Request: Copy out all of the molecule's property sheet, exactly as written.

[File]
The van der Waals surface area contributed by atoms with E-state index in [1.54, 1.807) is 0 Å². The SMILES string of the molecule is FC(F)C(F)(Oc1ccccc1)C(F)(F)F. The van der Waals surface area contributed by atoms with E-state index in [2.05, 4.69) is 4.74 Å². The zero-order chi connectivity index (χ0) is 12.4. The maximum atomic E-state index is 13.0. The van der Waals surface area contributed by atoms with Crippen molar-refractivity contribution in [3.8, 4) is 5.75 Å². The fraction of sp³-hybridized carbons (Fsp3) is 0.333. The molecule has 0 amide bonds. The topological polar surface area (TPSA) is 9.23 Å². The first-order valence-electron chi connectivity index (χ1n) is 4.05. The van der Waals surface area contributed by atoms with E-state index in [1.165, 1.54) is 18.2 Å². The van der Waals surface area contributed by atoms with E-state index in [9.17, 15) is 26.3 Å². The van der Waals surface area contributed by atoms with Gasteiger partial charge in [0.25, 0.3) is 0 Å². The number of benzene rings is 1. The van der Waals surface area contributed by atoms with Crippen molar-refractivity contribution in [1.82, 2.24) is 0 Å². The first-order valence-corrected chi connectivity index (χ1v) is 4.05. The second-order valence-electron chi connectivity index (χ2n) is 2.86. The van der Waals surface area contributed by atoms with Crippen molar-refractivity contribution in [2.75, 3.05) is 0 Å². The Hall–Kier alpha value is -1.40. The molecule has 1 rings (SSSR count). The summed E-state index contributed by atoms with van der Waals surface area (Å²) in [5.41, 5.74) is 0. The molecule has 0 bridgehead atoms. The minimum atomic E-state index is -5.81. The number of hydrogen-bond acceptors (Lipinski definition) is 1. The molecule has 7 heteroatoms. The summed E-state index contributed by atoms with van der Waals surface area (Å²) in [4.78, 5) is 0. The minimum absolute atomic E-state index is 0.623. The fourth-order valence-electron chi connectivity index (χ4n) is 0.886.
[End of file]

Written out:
The van der Waals surface area contributed by atoms with E-state index in [1.54, 1.807) is 0 Å². The SMILES string of the molecule is FC(F)C(F)(Oc1ccccc1)C(F)(F)F. The van der Waals surface area contributed by atoms with E-state index in [2.05, 4.69) is 4.74 Å². The zero-order chi connectivity index (χ0) is 12.4. The maximum atomic E-state index is 13.0. The van der Waals surface area contributed by atoms with Crippen molar-refractivity contribution in [3.8, 4) is 5.75 Å². The fraction of sp³-hybridized carbons (Fsp3) is 0.333. The molecule has 0 amide bonds. The topological polar surface area (TPSA) is 9.23 Å². The first-order valence-electron chi connectivity index (χ1n) is 4.05. The van der Waals surface area contributed by atoms with E-state index in [1.165, 1.54) is 18.2 Å². The van der Waals surface area contributed by atoms with E-state index in [9.17, 15) is 26.3 Å². The van der Waals surface area contributed by atoms with Gasteiger partial charge in [0.25, 0.3) is 0 Å². The number of benzene rings is 1. The van der Waals surface area contributed by atoms with Crippen molar-refractivity contribution in [1.82, 2.24) is 0 Å². The first-order valence-corrected chi connectivity index (χ1v) is 4.05. The second-order valence-electron chi connectivity index (χ2n) is 2.86. The van der Waals surface area contributed by atoms with Crippen molar-refractivity contribution in [2.75, 3.05) is 0 Å². The Hall–Kier alpha value is -1.40. The molecule has 1 rings (SSSR count). The summed E-state index contributed by atoms with van der Waals surface area (Å²) in [5.41, 5.74) is 0. The molecule has 0 bridgehead atoms. The minimum atomic E-state index is -5.81. The number of hydrogen-bond acceptors (Lipinski definition) is 1. The molecule has 7 heteroatoms. The summed E-state index contributed by atoms with van der Waals surface area (Å²) in [4.78, 5) is 0. The minimum absolute atomic E-state index is 0.623. The fourth-order valence-electron chi connectivity index (χ4n) is 0.886.